President Obama's Reelection Campaign Isn't The Only One Affected By Money
So what exactly is the role of money in politics?
The question, nay debate, always presents itself around a big election cycle. And this could be one of the biggest.
Last Tuesday, May 16 Indiana’s longest serving Senator Dick Lugar was dethroned when Tea Party-backed candidate, Richard Mourdock was announced the winner of the state’s Republican primary.
And to what did the Senator owe his defeat? Money.
It couldn’t be the fact that after 37 years of holding office he had lost touch with his constituents, Hoosiers, who’d voted him in office so many times and for so many years before who may have felt betrayed by his lack of official residence in the state he was elected to represent. Or the fact that although admirable, his interest in foreign policy had lead him away from serving the real interests of those here at home.
Last election cycle, a similar de-throning occurred in Delaware, when longest serving representative, Michael Castle was ousted in his primary against Tea Party darling, Christine O’Donnell. And to what did he owe his demise? Out-of-state operations pouring in hundreds of thousands of dollars to see him defeated. It couldn’t have had anything to do with the fact that his voting record started to resemble quite the opposite of what Delawareans had voted him into office for from the beginning of his service.
These examples, and more have left many torn over the role of money in politics, specifically elections. So much so, that Americans are limited to how much money they can contribute to candidates per election cycle. Up until recently, political action committees were limited to how much money they were able to accept from concerned Americans as well. And there are still many others who fiercely believe that the ability for these PACs to form Super PACs with unlimited fundraising ability should not have the right to do so.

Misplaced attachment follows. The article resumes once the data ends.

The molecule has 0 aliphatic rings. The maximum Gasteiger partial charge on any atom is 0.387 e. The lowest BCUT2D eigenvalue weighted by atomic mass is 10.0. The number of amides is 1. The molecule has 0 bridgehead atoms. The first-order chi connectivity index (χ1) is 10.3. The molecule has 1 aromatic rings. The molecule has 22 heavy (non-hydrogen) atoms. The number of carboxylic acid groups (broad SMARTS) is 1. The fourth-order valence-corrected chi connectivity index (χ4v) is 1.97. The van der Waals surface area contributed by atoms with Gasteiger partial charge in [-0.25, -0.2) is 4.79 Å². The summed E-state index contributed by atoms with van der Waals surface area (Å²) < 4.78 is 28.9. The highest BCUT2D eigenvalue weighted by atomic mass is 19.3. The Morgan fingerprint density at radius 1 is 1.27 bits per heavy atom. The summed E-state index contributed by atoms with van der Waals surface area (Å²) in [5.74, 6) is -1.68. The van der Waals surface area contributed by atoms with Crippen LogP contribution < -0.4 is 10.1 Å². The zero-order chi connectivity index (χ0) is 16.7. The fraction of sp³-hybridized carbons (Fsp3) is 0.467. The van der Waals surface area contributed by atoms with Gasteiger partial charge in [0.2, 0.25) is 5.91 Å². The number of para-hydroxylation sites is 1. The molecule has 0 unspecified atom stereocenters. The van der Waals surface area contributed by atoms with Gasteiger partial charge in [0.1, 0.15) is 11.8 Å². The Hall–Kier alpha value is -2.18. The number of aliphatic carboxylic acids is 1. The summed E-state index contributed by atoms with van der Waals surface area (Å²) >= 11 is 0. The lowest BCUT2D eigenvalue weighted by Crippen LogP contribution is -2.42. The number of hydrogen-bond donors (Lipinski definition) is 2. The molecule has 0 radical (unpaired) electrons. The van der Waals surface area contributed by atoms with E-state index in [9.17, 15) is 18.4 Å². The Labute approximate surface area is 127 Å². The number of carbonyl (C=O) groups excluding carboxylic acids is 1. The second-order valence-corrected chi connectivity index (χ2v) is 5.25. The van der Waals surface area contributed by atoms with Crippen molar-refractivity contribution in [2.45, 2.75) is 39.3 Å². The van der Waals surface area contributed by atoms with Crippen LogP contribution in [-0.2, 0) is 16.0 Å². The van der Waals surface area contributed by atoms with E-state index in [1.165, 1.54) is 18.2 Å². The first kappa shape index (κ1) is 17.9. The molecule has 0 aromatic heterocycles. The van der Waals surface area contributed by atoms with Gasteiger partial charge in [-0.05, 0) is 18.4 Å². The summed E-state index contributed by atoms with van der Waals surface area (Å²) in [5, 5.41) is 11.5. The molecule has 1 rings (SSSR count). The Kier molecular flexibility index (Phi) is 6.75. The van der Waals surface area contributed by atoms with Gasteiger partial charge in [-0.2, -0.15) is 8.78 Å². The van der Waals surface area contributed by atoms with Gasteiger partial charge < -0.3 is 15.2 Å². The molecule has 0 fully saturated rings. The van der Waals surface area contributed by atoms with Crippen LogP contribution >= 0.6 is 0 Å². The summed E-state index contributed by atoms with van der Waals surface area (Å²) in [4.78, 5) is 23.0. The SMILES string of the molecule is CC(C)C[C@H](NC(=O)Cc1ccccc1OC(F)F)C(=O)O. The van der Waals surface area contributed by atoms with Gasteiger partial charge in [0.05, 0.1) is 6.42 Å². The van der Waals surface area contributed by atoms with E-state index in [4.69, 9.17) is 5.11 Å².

But the fact remains that money in politics is a source of free speech in the political game. And should Americans be limited in their right to express their political interests by the amount their willing to contribute to political candidates whom they feel most represent their views?
Doesn’t sound democratic to me.
So then the question is asked, well what about those who don’t have as much money as the ill-perceived one percenters? The first mistake is assuming that political donors are restricted to being “wealthy.”
When President Obama won in 2008, his campaign was a phenomenon in the political fundraising world. Sure, he had his one percenters like Warren Buffett, who contributed mightily to his campaign, but the real phenomenon was that much of Obama's fundraising did not come from the one percent, but by many middle-income Americans who chose to contribute as little as $5 to $10 to his presidential campaign. It was the first time that a candidate running for national office gained significant financial support from a class of donors that represented middle America, and to some extent that legitimized his message as the right one to lead the country at the time.
Which goes to show, it’s not the money, but the candidate and the message that warrants mass support. And the money raised by candidates is as much a representation of the support for the candidate as a vote on Election Day.
Candidates with a real message, and action to back it up will, at the end of the day gain financial support from Americans as well as election to office.
Photo of Dick Lugar from bloomberg.com
Money-politics thumbnail and homepage graphic from csbppl.com
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